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Nearly all surviving balances in nature are stable equilibria. They're not fragile at all. If you perturb them, it just re-stabilizes at a new equilibrium point. e.g. If you tilt the bowl in the wiki picture, the ball doesn't fall off the top of the bowl like in the first picture or roll away like in the third picture.. It just settles in at a different spot on the bottom of the bowl in the second picture, now-tilted slightly.
That's a myth dreamt up by people more concerned with mathematics and engineering to pay attention to how organic systems actually function.
Let us put aside for the moment that this reasoning applies to highly simplified models of ecosystems, and not ecosystems themselves. This adds a whole epistemic layer to the problem: we don't really know shit about what would actually happen given a perturbation; we barely know this for many models and for actual ecosystems you can forget about it.
But then - even model ecosystems are seldom if ever in equilibrium, and the classical stability-based equilibrium analysis may have been cutting edge in 1974 when Robert May published his seminal book, but plenty of problems with this approach have been found since then. There are a plethora of other concepts that have been developed in order to tackle its short comings, for example resilience (how quickly the system returns to equilibrium). All these concepts should always be taken with a pinch of salt; its not obvious they are relevant or even desirable goals in ecosystem management.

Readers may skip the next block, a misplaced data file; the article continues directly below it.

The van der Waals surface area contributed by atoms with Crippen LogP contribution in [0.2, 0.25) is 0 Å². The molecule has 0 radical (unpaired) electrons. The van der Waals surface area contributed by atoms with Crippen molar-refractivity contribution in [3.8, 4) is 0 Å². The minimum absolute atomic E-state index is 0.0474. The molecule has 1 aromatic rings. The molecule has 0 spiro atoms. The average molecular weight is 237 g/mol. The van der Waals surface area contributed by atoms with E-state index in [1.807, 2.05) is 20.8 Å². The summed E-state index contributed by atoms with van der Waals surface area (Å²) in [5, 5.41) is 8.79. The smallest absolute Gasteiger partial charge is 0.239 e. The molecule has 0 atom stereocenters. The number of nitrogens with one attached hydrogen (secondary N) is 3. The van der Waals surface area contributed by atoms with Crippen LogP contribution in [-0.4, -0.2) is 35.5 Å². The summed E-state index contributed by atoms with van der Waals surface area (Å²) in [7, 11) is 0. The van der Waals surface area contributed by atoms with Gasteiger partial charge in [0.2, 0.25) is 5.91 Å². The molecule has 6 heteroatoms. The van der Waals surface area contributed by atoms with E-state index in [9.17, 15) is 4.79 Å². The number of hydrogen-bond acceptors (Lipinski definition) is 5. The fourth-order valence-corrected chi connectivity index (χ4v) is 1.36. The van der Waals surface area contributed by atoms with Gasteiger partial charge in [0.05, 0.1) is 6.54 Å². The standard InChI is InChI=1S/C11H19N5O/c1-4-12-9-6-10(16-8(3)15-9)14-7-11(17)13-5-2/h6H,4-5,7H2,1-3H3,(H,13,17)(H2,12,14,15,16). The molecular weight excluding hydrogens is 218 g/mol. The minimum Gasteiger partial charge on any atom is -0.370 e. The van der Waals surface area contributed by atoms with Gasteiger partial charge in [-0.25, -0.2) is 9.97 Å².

To speak of one particularly relevant metric to this particular issue, there are huge parameter ranges in many models in which oscillatory behavior is present. In his 2012 book, Kevin McCann argues we should focus more on whether the eigenvalues are complex (i.e. prone to decaying or sustained oscillations) than on whether their real parts are negative (the classical stability criterion). If dynamics are oscillatory and I perturb a population down, it will overshoot its original value (possibly perturbing other populations) and will also return back down (making the population spend more time in low numbers and increasing extinction risk).
Another critical concept is that of fragility proper; as opposed to the dynamical concepts, fragility is a measure of functional response to the perturbation as opposed to the dynamics of the perturbation. Just because there is a stable equilibrium for some variable doesn't mean perturbing will have no cost in terms of other critical variables. For this see Nassim Taleb's 2012 book Antifragile.